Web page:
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Modern Display Of The Confederate Battle Flag

Lately, the display of the Confederate flag has been the source of a lot of controversies. Certainly symbolically, we cannot have the Confederate flag waving in the state capitol,” the National Association for the Advancement of Colored People (NAACP) president, Cornell William Brooks, said in Charleston last week, referring to a banner that flies at a memorial to Confederate soldiers on the grounds of the South Carolina statehouse.
Others attending West Point while Buford was there included classmates who would eventually fight in the Civil War for the Union, such as Fitz-John Porter, George B. McClellan, George Stoneman (Buford and Stoneman would become close friends), and Ambrose Burnside.



The only flag pattern that was Confederate enough was the blue diagonal cross on a red field - the flag that had been consecrated with the blood of Confederate soldiers and that R. E. Lee's army had made the symbol of Confederate military victory and national independence.
When Joseph Johnston assumed command of the Army of Tennessee in late 1863, he introduced as that army's official flag a rectangular variant of the blue cross pattern - similar to the Confederate naval jack and the version most widely seen in modern America.
6. During World War II, displays of the Battle Flag became popular among military troops and units that hailed from Southern states The Navy cruiser USS Columbia flew the battle flag throughout combat in the South Pacific in honor of the ship's namesake, the capital city of South Carolina.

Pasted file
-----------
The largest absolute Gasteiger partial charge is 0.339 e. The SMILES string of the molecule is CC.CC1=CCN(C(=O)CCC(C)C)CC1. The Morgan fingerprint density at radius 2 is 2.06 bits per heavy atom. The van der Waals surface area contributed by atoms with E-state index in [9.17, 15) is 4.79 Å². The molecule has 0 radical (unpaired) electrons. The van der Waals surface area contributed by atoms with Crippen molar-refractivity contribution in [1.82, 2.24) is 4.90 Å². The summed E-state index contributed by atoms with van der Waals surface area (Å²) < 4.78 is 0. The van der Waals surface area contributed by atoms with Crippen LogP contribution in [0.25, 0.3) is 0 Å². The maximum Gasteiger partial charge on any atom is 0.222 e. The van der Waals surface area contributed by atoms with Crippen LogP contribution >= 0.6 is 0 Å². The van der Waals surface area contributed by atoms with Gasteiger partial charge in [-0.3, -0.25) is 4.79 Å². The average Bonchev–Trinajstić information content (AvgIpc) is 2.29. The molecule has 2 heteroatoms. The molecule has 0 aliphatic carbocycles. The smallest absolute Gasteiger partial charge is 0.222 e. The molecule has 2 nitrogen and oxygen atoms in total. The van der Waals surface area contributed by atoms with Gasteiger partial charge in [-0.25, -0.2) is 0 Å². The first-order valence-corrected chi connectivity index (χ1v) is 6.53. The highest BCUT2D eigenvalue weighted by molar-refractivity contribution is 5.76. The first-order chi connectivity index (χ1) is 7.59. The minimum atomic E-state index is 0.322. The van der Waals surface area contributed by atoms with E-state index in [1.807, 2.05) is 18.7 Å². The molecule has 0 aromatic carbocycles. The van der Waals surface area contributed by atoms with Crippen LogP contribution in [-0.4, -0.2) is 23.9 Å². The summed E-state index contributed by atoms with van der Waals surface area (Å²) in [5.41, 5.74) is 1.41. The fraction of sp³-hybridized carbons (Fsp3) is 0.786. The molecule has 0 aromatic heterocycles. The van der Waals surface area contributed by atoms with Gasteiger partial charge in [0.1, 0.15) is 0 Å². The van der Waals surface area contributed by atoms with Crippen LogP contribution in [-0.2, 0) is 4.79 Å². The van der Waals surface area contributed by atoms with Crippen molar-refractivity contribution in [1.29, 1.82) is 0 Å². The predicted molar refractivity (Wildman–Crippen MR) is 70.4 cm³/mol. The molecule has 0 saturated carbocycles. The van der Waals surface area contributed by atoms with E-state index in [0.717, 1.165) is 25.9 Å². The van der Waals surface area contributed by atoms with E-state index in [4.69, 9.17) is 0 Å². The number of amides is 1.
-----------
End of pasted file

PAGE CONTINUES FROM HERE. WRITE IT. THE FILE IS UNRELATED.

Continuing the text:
The state flag of Mississippi features the Confederate army's battle flag in the canton , or upper left corner, the only current U.S. state flag to do so. The state flag of Georgia is very similar to the first national flag of the Confederacy, the "Stars and Bars"; a prior design incorporating the Confederate battle flag was in use from 1956 until 2001.
3. Miles's original flag design had an upright cross but he changed it after Charles Moise, a self-described southerner of Jewish persuasion” objected that the symbol of a particular religion (i.e., Christianity) should not be made the symbol of the nation.
The killing of nine African Americans inside a Charleston, South Carolina, church last week by a suspect who appears to have decorated online declarations of his white supremacist views with the Confederate battle flag has returned debate over the flag to the national stage.

When Beauregard assumed command of the Confederate forces in western Tennessee in early 1862, he found that General Leonidas K. Polk had already adopted a flag "similar to the one I had designed for the Army of the Potomac." Beauregard replaced Polk’s flag with his battle flag.
Despite never having historically represented the Confederate States of America as a country, nor having been officially recognized as one of its national flags, the rectangular Second Confederate Navy Jack and the Battle Flag of the Army of Northern Virginia are now flag types commonly referred to as the Confederate Flag.
To many white Southerners, the flag is an emblem of regional heritage and pride. Now the demand is to remove the Confederate battle flag from a Confederate memorial in South Carolina (and presumably elsewhere). Some of the most popular belt buckle styles include the patriotic flag belt buckle; the American eagle is another common symbol on belt buckles and a very good seller for manufactures.

The Stars and Bars had a blue canton, or upper corner, with white stars, symbolizing the seceded states, and red and white stripes. When Confederate regiments marched off to war in 1861, many carried the Stars and Bars as their battle flags. And after the Battle of Okinawa a confederate flag for sale was raised over Shuri Castle by a Marine captain from South Carolina.

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